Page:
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The humbling loss of Diego Maradona

Existing in somewhat of a lockdown purgatory, my spare time continues to pendulum between Netflix binging and exploring the big wide world once again. This week I delved back in to the life of the royal family, eighties Britain and life under the iron fist of the Iron Lady, in the new series of ‘The Crown.’

Episode five explores Margaret Thatcher’s, and the country’s, response to the Falklands conflict. As the nineties appeared on the horizon the Falklands served as a military backdrop to the football animosity a young English boy like myself was sub-consciously conditioned to believe in.

War time, football rivals, with no respect for rule, tradition, honour, Argentina our foes. Most of this resentment and false hate was lumped on the shoulders of Diego Armando Maradona and his hand go god, and most of the world took part in shovelling it on.

With broad shoulders Maradona, carried that undue burden, the weight of his own problems, and the weight of a nation, for a lifetime.

My re-education of the boy from Buenos Aires began last year, when I watched ‘Rebel. Hero. Huster. God’, the documentary-film by Asif Kapadia, who brought us ‘Amy’ and ‘Senna’, biopics of enigmatic, misunderstood, under-appreciated characters.

A poster for the film sits on my office wall, with dark eyes staring out beyond chiseled cheeks, a depiction that reinforces my own misjudgment of a footballing God.

As the film rolled, I felt an immediate guilt at buying in to the image of Maradona I’d been mis-sold; that anyone who insults the English can no longer be considered whole, their talents, achievements, influence and most importantly their individuality to be ignored.

Maradona was made a pariah virtually everywhere he went. Not the last Argentine to take umbrage with the Camp Nou board, his time at Barcelona was short lived, before finding his spiritual home in Naples.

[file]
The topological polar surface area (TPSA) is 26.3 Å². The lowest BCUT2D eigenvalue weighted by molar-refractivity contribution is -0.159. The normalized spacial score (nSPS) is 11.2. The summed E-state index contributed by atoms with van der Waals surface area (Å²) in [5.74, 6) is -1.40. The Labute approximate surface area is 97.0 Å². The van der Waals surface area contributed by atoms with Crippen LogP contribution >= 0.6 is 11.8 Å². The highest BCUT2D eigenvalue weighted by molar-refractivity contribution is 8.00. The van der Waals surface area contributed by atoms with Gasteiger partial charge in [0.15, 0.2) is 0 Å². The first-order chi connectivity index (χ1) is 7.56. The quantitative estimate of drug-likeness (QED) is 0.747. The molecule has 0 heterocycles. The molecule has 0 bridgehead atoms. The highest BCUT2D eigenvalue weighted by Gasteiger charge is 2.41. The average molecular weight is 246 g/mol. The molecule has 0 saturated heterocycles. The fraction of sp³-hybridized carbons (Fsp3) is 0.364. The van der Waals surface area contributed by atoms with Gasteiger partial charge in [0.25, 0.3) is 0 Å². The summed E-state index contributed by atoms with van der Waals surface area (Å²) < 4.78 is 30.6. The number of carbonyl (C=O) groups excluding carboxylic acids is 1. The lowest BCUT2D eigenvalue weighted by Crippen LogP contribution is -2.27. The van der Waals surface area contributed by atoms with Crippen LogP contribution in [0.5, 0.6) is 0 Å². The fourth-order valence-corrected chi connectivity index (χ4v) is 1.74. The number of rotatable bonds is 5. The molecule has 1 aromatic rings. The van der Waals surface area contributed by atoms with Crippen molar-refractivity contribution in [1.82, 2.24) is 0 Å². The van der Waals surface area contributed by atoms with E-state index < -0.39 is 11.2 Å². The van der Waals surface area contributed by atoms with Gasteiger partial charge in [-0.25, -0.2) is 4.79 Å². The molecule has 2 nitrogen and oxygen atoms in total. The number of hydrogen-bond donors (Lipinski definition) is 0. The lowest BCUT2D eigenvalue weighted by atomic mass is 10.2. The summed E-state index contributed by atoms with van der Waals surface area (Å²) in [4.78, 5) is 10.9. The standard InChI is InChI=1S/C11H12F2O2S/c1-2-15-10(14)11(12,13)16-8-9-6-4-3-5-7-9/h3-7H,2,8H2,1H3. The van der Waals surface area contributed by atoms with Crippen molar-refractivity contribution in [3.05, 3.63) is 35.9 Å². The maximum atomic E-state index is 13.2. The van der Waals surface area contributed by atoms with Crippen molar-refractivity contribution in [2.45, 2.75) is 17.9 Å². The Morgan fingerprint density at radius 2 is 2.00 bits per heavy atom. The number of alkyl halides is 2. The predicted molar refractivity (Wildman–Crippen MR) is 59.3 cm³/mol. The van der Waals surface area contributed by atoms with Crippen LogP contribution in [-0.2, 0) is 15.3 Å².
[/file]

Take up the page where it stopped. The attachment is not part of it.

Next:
Parochialism though, isn’t a two way street. As Maradona brought success to southern Italy, Argentine blood still ran through his veins. They say Barcelona isn’t quite Spanish or Liverpool English, so perhaps Naples not quite Italian; the outcast city suffering the condescension of its neighbours.

Some of Shakespeare’s great works are set in Italy. The semi-final between Argentina and hosts Italy would be a catalyst in Maradona’s tragedy. Maradona appealed to the Napolitano’s to support his Argentina when the two sides met at Stadio San Paolo. Outcast as Naples may have been, it was still Italy. La Albiceleste defeated the Azzuri on penalties and gave the Federcalcio enough motivation to make him the Machiavelli of football, conspiring to ban the Argentine for failing a drug test.

Off the field Maradona was a prodigy exploited, and this exploitation in part contributed to his demise. Naples, Italy’s poorest city, rife with organised crime. Gangs lured Maradona in to their trap through sex, drugs, rock and roll; all tools he leant on to escape.

They say there is Diego and there is Maradona. the latter’s passing is a loss to football, the former’s, a lesson.

The outpouring of tribute and emotion for arguably the best player ever is by no means unjustified, but football needs to reflect on how it cares for its youngsters. Diego Maradona was a mere fifteen when he made is debut for Boca Juniors, twenty when we moved to Spain for a then World Record fee.

Assuming his talent would be met with the same ability to negotiate stardom and the masses who sought to exploit him was a gross over-estimation.

Maradona leaves us, with joy, inspiration, and our own sorrow. May he rest in peace, now in God’s hands.

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